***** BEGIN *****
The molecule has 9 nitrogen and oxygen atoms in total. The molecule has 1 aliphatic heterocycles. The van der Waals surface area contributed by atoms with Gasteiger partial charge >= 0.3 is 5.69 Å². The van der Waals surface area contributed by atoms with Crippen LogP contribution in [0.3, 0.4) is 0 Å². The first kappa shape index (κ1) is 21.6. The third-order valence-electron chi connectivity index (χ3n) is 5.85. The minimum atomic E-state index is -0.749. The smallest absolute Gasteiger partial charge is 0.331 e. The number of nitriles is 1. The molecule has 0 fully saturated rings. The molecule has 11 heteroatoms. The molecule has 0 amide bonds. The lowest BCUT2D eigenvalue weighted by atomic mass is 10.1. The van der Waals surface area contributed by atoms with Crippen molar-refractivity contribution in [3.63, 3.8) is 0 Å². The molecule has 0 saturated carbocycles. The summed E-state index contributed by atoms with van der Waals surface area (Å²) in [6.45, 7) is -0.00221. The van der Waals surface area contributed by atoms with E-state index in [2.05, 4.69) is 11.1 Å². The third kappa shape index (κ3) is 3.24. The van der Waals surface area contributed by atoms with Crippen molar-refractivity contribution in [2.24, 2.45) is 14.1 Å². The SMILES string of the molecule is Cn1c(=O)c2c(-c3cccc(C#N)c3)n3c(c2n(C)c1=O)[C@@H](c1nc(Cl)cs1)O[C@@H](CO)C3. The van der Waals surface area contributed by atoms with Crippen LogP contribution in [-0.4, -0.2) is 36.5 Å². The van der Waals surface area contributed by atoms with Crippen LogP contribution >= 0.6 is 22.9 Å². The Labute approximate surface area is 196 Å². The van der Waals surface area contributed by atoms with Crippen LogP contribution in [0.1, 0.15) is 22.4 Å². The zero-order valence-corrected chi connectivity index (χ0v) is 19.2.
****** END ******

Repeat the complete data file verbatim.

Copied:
The molecule has 9 nitrogen and oxygen atoms in total. The molecule has 1 aliphatic heterocycles. The van der Waals surface area contributed by atoms with Gasteiger partial charge >= 0.3 is 5.69 Å². The van der Waals surface area contributed by atoms with Crippen LogP contribution in [0.3, 0.4) is 0 Å². The first kappa shape index (κ1) is 21.6. The third-order valence-electron chi connectivity index (χ3n) is 5.85. The minimum atomic E-state index is -0.749. The smallest absolute Gasteiger partial charge is 0.331 e. The number of nitriles is 1. The molecule has 0 fully saturated rings. The molecule has 11 heteroatoms. The molecule has 0 amide bonds. The lowest BCUT2D eigenvalue weighted by atomic mass is 10.1. The van der Waals surface area contributed by atoms with Crippen molar-refractivity contribution in [3.63, 3.8) is 0 Å². The molecule has 0 saturated carbocycles. The summed E-state index contributed by atoms with van der Waals surface area (Å²) in [6.45, 7) is -0.00221. The van der Waals surface area contributed by atoms with E-state index in [2.05, 4.69) is 11.1 Å². The third kappa shape index (κ3) is 3.24. The van der Waals surface area contributed by atoms with Crippen molar-refractivity contribution in [2.24, 2.45) is 14.1 Å². The SMILES string of the molecule is Cn1c(=O)c2c(-c3cccc(C#N)c3)n3c(c2n(C)c1=O)[C@@H](c1nc(Cl)cs1)O[C@@H](CO)C3. The van der Waals surface area contributed by atoms with Crippen LogP contribution in [-0.4, -0.2) is 36.5 Å². The van der Waals surface area contributed by atoms with Crippen LogP contribution >= 0.6 is 22.9 Å². The Labute approximate surface area is 196 Å². The van der Waals surface area contributed by atoms with Crippen LogP contribution in [0.1, 0.15) is 22.4 Å². The zero-order valence-corrected chi connectivity index (χ0v) is 19.2.